Jodi Picoult is quite unlike any author I’ve ever read. Mostly I get irritated with best-selling authors due to their formulaic plots and cardboard characters. Picoult, however, manages to create new and interesting stories that keep me enthralled from start to finish. Change of Heart was not my favorite of the novels I’ve read (it was nowhere near as breathtaking as The Tenth Circle, which had me dizzy with amazement by the end), but it is still a novel worth your time.
It tells the story of Shay Bourne, a convicted double-murderer, who somehow does not seem to belong with the other inmates on his cell block. Told in typical Picoult fashion, there are four different narrators, none of which is Bourne himself. Each character has his or her own feelings about Bourne, and are affected by him in remarkably different ways. In a short summary, Bourne wishes to donate his heart to the sister of a little girl he was convicted of murdering, and the ensuing story details the emotional and legal battles to have him executed by hanging rather than by lethal injection. I hardly have to mention how difficult it is to read something like this. Even as a fictional account, the emotional toll of such a tender yet fiercely-battled subject is high, and it is sometimes a struggle to read the novel. But for all that, Picoult captures her readers with her sometimes-witty/sometimes-serious narrators and her deeply moving, life-altering events. From grand courtroom battles between lawyers to gentle bedside moments between mother and ailing daughter, Picoult encourages her readers to contemplate the value of both the large and small goings-on in our own lives.
Shay Bourne is a riveting character, unlike nearly any that I’ve encountered in literature before. In some instances the novel reminds one of The Green Mile, for Shay Bourne is another man who performs miracles from his prison cell, much to the surprise and delight of his fellow inmates and the consternation of his prison guards. From the very beginning, the reader understands that Bourne is unique and that he will not be easily confined to any one label or box. It is also difficult to write him off as an evil man, in spite of his alleged crimes. As the novel progresses, Picoult requires her readers to suspend their disbelief and skepticism for a time. Miracles in the modern age are difficult for most to put their faith in, and this novel being written in such a realistic style (the characters could be walking and talking about in the present), the requirement that the reader accept the supernatural element as part of the reality may be a struggle for some readers. I admit, though I have more of a belief (and even an affection for) the supernatural than many others, I myself struggled to not raise an eyebrow and scoff at Picoult’s audacity.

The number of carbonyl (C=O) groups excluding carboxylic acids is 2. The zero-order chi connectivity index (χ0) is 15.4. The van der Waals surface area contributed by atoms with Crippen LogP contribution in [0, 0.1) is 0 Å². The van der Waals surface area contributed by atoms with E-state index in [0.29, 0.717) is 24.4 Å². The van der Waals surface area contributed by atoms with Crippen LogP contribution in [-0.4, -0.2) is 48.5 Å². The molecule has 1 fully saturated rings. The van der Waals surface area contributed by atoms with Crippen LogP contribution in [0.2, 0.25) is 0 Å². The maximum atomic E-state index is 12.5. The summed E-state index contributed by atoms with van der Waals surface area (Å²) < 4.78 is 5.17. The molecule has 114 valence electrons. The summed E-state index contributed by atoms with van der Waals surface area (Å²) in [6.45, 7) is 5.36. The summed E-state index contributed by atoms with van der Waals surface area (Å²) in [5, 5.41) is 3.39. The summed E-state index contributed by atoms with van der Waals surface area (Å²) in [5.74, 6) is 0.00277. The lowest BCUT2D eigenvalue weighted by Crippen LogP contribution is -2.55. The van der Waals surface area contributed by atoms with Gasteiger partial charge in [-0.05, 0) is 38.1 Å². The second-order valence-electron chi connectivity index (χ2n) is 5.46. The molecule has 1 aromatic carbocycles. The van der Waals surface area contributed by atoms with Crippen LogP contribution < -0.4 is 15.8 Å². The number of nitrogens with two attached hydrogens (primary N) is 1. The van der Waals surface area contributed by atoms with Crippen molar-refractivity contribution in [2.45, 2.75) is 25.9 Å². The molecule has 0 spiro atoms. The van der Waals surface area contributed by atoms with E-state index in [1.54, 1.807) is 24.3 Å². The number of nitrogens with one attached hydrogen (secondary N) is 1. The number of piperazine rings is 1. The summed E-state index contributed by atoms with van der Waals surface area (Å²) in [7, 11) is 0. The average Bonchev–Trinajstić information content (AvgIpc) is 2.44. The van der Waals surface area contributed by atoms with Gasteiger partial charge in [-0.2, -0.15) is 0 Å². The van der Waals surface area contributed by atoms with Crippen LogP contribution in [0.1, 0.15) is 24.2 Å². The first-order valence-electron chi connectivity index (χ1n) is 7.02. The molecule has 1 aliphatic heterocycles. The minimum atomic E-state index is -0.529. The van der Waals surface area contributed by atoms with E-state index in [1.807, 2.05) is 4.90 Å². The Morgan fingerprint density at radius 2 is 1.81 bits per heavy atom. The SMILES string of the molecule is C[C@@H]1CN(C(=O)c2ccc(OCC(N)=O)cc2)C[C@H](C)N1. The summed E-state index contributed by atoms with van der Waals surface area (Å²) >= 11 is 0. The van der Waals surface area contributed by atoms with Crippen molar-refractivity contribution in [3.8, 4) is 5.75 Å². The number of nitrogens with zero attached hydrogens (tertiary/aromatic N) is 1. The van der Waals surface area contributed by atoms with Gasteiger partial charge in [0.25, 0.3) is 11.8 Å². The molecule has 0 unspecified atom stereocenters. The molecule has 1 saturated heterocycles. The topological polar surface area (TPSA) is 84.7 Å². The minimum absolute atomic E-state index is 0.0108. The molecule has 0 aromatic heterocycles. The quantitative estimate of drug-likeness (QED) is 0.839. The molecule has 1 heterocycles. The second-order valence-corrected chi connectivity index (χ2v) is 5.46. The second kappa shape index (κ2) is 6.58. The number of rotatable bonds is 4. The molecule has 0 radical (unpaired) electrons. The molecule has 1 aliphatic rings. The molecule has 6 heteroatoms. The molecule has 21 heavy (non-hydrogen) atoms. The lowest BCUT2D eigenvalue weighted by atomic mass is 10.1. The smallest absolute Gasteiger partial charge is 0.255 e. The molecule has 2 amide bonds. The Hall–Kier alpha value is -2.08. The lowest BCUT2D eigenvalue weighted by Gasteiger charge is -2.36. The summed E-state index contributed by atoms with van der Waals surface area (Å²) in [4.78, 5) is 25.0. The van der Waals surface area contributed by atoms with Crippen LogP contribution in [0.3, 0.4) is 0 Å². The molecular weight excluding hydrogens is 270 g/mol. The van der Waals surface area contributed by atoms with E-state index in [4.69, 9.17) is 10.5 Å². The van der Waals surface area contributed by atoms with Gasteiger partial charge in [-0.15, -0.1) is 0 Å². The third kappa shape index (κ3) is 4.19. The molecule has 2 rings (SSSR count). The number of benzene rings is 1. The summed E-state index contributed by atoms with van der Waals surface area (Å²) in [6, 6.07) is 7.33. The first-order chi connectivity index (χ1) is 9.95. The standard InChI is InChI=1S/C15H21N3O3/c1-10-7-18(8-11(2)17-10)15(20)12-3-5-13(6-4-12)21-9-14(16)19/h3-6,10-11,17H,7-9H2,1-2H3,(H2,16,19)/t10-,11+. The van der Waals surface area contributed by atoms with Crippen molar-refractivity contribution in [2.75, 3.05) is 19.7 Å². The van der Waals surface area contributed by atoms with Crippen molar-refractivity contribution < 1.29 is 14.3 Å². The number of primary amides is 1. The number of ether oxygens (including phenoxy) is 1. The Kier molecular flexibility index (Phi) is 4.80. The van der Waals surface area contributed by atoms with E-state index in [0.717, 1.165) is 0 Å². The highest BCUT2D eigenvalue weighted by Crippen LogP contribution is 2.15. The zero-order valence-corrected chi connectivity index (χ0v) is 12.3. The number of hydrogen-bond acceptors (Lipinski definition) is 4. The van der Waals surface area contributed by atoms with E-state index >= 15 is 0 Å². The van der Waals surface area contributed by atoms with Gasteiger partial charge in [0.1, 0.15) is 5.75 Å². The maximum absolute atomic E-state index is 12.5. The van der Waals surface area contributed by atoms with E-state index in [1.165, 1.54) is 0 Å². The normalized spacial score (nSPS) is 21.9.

As she always does, Picoult left her ending open, allowing a truly hooked reader to form his or her own opinions about the meaning of the last few paragraphs and about the events of the novel as a whole. She tends to favor topics that are sensitive or highly controversial in the real world, and the end of her novels usually make one think twice about previously-formed beliefs about said topics. This novel obviously addresses the ethics involved in capital punishment, and as usual made me question my established opinions about the subject. I hope that the challenging and intelligent nature of the novel will encourage you to read it. It is worth every moment spent on it.